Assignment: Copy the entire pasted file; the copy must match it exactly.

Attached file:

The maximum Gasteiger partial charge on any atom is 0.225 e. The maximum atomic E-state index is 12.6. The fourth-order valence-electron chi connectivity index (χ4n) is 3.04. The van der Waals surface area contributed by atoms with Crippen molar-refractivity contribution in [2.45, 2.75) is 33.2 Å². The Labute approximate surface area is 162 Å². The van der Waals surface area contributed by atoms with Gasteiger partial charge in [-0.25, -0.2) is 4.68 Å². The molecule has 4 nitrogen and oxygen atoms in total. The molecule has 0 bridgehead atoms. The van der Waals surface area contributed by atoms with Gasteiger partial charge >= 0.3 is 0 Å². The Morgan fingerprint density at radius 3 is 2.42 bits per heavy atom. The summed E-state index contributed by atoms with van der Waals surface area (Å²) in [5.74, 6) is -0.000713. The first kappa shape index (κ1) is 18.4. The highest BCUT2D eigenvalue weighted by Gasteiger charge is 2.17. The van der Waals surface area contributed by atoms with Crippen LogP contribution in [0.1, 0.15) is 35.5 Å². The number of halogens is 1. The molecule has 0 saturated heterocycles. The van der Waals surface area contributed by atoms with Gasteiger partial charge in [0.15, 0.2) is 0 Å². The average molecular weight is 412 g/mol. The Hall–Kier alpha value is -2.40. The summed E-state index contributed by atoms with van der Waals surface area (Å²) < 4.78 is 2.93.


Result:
The maximum Gasteiger partial charge on any atom is 0.225 e. The maximum atomic E-state index is 12.6. The fourth-order valence-electron chi connectivity index (χ4n) is 3.04. The van der Waals surface area contributed by atoms with Crippen molar-refractivity contribution in [2.45, 2.75) is 33.2 Å². The Labute approximate surface area is 162 Å². The van der Waals surface area contributed by atoms with Gasteiger partial charge in [-0.25, -0.2) is 4.68 Å². The molecule has 4 nitrogen and oxygen atoms in total. The molecule has 0 bridgehead atoms. The van der Waals surface area contributed by atoms with Gasteiger partial charge >= 0.3 is 0 Å². The Morgan fingerprint density at radius 3 is 2.42 bits per heavy atom. The summed E-state index contributed by atoms with van der Waals surface area (Å²) in [5.74, 6) is -0.000713. The first kappa shape index (κ1) is 18.4. The highest BCUT2D eigenvalue weighted by Gasteiger charge is 2.17. The van der Waals surface area contributed by atoms with Crippen LogP contribution in [0.1, 0.15) is 35.5 Å². The number of halogens is 1. The molecule has 0 saturated heterocycles. The van der Waals surface area contributed by atoms with Gasteiger partial charge in [0.15, 0.2) is 0 Å². The average molecular weight is 412 g/mol. The Hall–Kier alpha value is -2.40. The summed E-state index contributed by atoms with van der Waals surface area (Å²) < 4.78 is 2.93.